Tuesday, April 15, 2008



Anyone who's putting polycapralactone through their extruder will appreciate what ooze is. It's the four or five second dribble of extrudate that continues to come out of the nozzle after the motor's been switched off. This extra material has the potential to mess up a build, and it does my head in. Simply reversing the motor would help to a point but ramping pressure up and down implies a lag. So what we need is a valve.

Here's my original idea, the ball valve section is actually a cylinder which runs through the nozzle to a lever and solenoid:

It suffers from leak potential and precision machining. It took this to Ian and he had a much better idea... a washing machine style valve:

Much simpler to make than the first idea, and initial tests worked really well. No leakage. Developments to come...

Funny, I came up with an idea very similar to the piano wire plug a couple of weeks ago - if you were to slow down the main feed motor as the wire was fed into the nozzle so as to maintain a constant flow rate of polymer despite the decreasing manifold volume caused by the moving wire, you could have an almost perfect halt to extrusion with the wire face flush with the nozzle.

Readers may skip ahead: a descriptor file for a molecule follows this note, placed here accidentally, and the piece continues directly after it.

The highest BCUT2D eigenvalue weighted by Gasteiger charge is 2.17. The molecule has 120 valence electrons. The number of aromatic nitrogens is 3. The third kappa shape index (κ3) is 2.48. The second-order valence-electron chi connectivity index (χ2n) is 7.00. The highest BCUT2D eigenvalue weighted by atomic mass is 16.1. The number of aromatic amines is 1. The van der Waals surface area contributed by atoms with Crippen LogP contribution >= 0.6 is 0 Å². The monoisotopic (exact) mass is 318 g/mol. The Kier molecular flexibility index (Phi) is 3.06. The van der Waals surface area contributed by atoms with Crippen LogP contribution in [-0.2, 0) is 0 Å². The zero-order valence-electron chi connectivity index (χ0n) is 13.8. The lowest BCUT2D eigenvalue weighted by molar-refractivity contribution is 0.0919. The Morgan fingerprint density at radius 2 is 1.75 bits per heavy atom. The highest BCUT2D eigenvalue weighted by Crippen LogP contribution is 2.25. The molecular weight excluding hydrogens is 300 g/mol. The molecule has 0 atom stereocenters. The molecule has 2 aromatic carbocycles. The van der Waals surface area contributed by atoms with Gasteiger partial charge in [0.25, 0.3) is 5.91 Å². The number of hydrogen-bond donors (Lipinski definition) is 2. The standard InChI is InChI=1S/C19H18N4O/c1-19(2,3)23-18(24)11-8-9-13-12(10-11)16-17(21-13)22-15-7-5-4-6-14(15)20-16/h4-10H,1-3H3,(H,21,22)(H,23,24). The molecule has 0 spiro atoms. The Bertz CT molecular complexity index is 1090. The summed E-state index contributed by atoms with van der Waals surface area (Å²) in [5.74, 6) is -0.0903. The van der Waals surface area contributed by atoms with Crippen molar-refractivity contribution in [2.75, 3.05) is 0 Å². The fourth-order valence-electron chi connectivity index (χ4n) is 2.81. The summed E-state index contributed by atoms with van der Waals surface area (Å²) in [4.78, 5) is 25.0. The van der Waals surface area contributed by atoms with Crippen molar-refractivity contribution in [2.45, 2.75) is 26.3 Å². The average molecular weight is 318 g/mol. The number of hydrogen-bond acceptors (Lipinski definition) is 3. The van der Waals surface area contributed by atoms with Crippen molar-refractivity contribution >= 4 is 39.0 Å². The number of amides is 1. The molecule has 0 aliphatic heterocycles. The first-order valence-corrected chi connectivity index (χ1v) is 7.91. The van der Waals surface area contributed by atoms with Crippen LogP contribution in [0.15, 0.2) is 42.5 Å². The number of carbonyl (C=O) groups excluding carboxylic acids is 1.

It's been observed that ideas whose time has come are quite often invented simultaneously in several places - I'd take that as a strong indicator that the wire plug valve is a good one!
An alternative idea I had was to mount a needle on a three leg spider in the end of the threaded barrel. Tightening the nozzle fully would press the needle into the hole, losening it half a turn would let the filament flow.

The piano wire looks simpler but perhaps more prone to leaks.

Another idea was to attach a needle to small magnet and have a solenoid around the outside of the nozzle. Not sure if it would have enough pull to resist the polymer flow though.
Seems like the valve would be open only when extruding, which is also when the motor's running. I wonder if you could eliminate the solenoid and use the motor's torque to open the valve. (i.e. motor running -> valve pulled open, motor stopped -> valve snaps shut)
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